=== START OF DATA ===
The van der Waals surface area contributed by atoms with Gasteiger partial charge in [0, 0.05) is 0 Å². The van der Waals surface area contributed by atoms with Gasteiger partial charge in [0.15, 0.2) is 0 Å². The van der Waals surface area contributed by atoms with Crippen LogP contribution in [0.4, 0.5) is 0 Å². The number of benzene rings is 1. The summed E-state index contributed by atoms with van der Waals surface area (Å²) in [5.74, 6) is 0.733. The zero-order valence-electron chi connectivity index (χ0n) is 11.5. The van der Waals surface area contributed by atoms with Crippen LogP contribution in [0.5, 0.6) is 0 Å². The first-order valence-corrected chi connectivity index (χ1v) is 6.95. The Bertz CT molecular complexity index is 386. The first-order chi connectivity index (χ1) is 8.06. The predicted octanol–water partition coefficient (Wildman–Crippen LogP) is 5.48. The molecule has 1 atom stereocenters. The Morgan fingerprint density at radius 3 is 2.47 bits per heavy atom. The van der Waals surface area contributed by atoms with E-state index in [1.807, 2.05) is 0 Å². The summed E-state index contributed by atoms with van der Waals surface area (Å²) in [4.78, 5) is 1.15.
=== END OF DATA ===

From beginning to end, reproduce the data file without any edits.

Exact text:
The van der Waals surface area contributed by atoms with Gasteiger partial charge in [0, 0.05) is 0 Å². The van der Waals surface area contributed by atoms with Gasteiger partial charge in [0.15, 0.2) is 0 Å². The van der Waals surface area contributed by atoms with Crippen LogP contribution in [0.4, 0.5) is 0 Å². The number of benzene rings is 1. The summed E-state index contributed by atoms with van der Waals surface area (Å²) in [5.74, 6) is 0.733. The zero-order valence-electron chi connectivity index (χ0n) is 11.5. The van der Waals surface area contributed by atoms with Crippen LogP contribution in [0.5, 0.6) is 0 Å². The first-order valence-corrected chi connectivity index (χ1v) is 6.95. The Bertz CT molecular complexity index is 386. The first-order chi connectivity index (χ1) is 8.06. The predicted octanol–water partition coefficient (Wildman–Crippen LogP) is 5.48. The molecule has 1 atom stereocenters. The Morgan fingerprint density at radius 3 is 2.47 bits per heavy atom. The van der Waals surface area contributed by atoms with E-state index in [1.807, 2.05) is 0 Å². The summed E-state index contributed by atoms with van der Waals surface area (Å²) in [4.78, 5) is 1.15.